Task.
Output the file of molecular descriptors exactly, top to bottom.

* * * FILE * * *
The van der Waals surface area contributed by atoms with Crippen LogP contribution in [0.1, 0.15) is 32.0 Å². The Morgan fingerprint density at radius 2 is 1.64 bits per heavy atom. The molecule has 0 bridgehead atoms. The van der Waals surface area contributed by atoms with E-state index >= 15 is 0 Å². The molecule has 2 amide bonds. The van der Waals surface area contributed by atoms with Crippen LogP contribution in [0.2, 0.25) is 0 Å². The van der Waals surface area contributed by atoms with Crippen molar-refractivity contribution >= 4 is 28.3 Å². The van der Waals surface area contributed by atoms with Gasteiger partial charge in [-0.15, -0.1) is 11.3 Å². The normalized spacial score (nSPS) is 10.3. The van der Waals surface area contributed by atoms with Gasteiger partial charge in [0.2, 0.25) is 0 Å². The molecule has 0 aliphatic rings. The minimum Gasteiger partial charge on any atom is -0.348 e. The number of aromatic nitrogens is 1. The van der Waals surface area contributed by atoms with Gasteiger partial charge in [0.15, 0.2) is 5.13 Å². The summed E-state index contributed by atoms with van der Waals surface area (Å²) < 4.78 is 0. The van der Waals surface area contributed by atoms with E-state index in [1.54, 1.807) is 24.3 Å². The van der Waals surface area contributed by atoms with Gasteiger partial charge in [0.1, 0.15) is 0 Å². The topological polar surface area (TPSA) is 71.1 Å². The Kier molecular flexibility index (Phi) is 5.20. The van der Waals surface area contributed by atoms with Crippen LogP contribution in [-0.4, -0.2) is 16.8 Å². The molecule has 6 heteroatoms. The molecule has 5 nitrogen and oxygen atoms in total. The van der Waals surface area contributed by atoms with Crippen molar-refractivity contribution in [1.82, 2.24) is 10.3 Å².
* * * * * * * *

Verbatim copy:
The van der Waals surface area contributed by atoms with Crippen LogP contribution in [0.1, 0.15) is 32.0 Å². The Morgan fingerprint density at radius 2 is 1.64 bits per heavy atom. The molecule has 0 bridgehead atoms. The van der Waals surface area contributed by atoms with E-state index >= 15 is 0 Å². The molecule has 2 amide bonds. The van der Waals surface area contributed by atoms with Crippen LogP contribution in [0.2, 0.25) is 0 Å². The van der Waals surface area contributed by atoms with Crippen molar-refractivity contribution >= 4 is 28.3 Å². The van der Waals surface area contributed by atoms with Gasteiger partial charge in [-0.15, -0.1) is 11.3 Å². The normalized spacial score (nSPS) is 10.3. The van der Waals surface area contributed by atoms with Gasteiger partial charge in [0.2, 0.25) is 0 Å². The molecule has 0 aliphatic rings. The minimum Gasteiger partial charge on any atom is -0.348 e. The number of aromatic nitrogens is 1. The van der Waals surface area contributed by atoms with Gasteiger partial charge in [0.15, 0.2) is 5.13 Å². The summed E-state index contributed by atoms with van der Waals surface area (Å²) < 4.78 is 0. The van der Waals surface area contributed by atoms with E-state index in [1.54, 1.807) is 24.3 Å². The van der Waals surface area contributed by atoms with Gasteiger partial charge in [0.1, 0.15) is 0 Å². The topological polar surface area (TPSA) is 71.1 Å². The Kier molecular flexibility index (Phi) is 5.20. The van der Waals surface area contributed by atoms with Crippen LogP contribution in [-0.4, -0.2) is 16.8 Å². The molecule has 6 heteroatoms. The molecule has 5 nitrogen and oxygen atoms in total. The van der Waals surface area contributed by atoms with Crippen molar-refractivity contribution in [1.82, 2.24) is 10.3 Å².